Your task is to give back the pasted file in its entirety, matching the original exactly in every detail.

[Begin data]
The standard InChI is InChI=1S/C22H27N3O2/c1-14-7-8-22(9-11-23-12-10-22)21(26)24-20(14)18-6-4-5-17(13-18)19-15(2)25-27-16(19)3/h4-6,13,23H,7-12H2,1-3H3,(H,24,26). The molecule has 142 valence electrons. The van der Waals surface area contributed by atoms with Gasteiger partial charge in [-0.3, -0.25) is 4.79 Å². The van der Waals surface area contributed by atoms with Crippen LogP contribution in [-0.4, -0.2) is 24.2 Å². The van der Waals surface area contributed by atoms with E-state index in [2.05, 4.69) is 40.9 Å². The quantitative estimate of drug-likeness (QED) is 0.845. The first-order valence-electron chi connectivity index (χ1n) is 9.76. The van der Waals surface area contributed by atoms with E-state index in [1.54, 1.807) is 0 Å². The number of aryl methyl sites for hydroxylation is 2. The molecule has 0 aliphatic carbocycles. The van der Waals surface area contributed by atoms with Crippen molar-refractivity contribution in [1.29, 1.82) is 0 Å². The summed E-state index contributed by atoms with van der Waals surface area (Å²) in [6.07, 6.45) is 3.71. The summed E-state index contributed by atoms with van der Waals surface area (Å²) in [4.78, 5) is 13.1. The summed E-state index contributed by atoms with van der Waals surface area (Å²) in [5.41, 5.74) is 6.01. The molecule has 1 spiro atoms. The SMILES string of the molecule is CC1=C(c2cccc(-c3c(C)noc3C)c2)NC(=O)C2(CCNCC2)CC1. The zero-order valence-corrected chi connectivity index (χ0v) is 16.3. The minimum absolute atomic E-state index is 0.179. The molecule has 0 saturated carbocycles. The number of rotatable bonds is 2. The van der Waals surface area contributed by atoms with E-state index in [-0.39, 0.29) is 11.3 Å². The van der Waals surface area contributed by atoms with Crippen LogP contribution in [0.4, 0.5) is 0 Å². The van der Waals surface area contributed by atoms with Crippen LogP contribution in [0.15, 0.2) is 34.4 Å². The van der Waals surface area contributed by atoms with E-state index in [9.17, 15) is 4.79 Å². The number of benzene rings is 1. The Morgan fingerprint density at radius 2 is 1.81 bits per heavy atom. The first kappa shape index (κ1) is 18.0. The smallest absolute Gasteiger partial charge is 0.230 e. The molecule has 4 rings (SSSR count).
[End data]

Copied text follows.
The standard InChI is InChI=1S/C22H27N3O2/c1-14-7-8-22(9-11-23-12-10-22)21(26)24-20(14)18-6-4-5-17(13-18)19-15(2)25-27-16(19)3/h4-6,13,23H,7-12H2,1-3H3,(H,24,26). The molecule has 142 valence electrons. The van der Waals surface area contributed by atoms with Gasteiger partial charge in [-0.3, -0.25) is 4.79 Å². The van der Waals surface area contributed by atoms with Crippen LogP contribution in [-0.4, -0.2) is 24.2 Å². The van der Waals surface area contributed by atoms with E-state index in [2.05, 4.69) is 40.9 Å². The quantitative estimate of drug-likeness (QED) is 0.845. The first-order valence-electron chi connectivity index (χ1n) is 9.76. The van der Waals surface area contributed by atoms with E-state index in [1.54, 1.807) is 0 Å². The number of aryl methyl sites for hydroxylation is 2. The molecule has 0 aliphatic carbocycles. The van der Waals surface area contributed by atoms with Crippen molar-refractivity contribution in [1.29, 1.82) is 0 Å². The summed E-state index contributed by atoms with van der Waals surface area (Å²) in [6.07, 6.45) is 3.71. The summed E-state index contributed by atoms with van der Waals surface area (Å²) in [4.78, 5) is 13.1. The summed E-state index contributed by atoms with van der Waals surface area (Å²) in [5.41, 5.74) is 6.01. The molecule has 1 spiro atoms. The SMILES string of the molecule is CC1=C(c2cccc(-c3c(C)noc3C)c2)NC(=O)C2(CCNCC2)CC1. The zero-order valence-corrected chi connectivity index (χ0v) is 16.3. The minimum absolute atomic E-state index is 0.179. The molecule has 0 saturated carbocycles. The number of rotatable bonds is 2. The van der Waals surface area contributed by atoms with E-state index in [-0.39, 0.29) is 11.3 Å². The van der Waals surface area contributed by atoms with Crippen LogP contribution in [0.4, 0.5) is 0 Å². The van der Waals surface area contributed by atoms with Crippen LogP contribution in [0.15, 0.2) is 34.4 Å². The van der Waals surface area contributed by atoms with E-state index in [9.17, 15) is 4.79 Å². The number of benzene rings is 1. The Morgan fingerprint density at radius 2 is 1.81 bits per heavy atom. The first kappa shape index (κ1) is 18.0. The smallest absolute Gasteiger partial charge is 0.230 e. The molecule has 4 rings (SSSR count).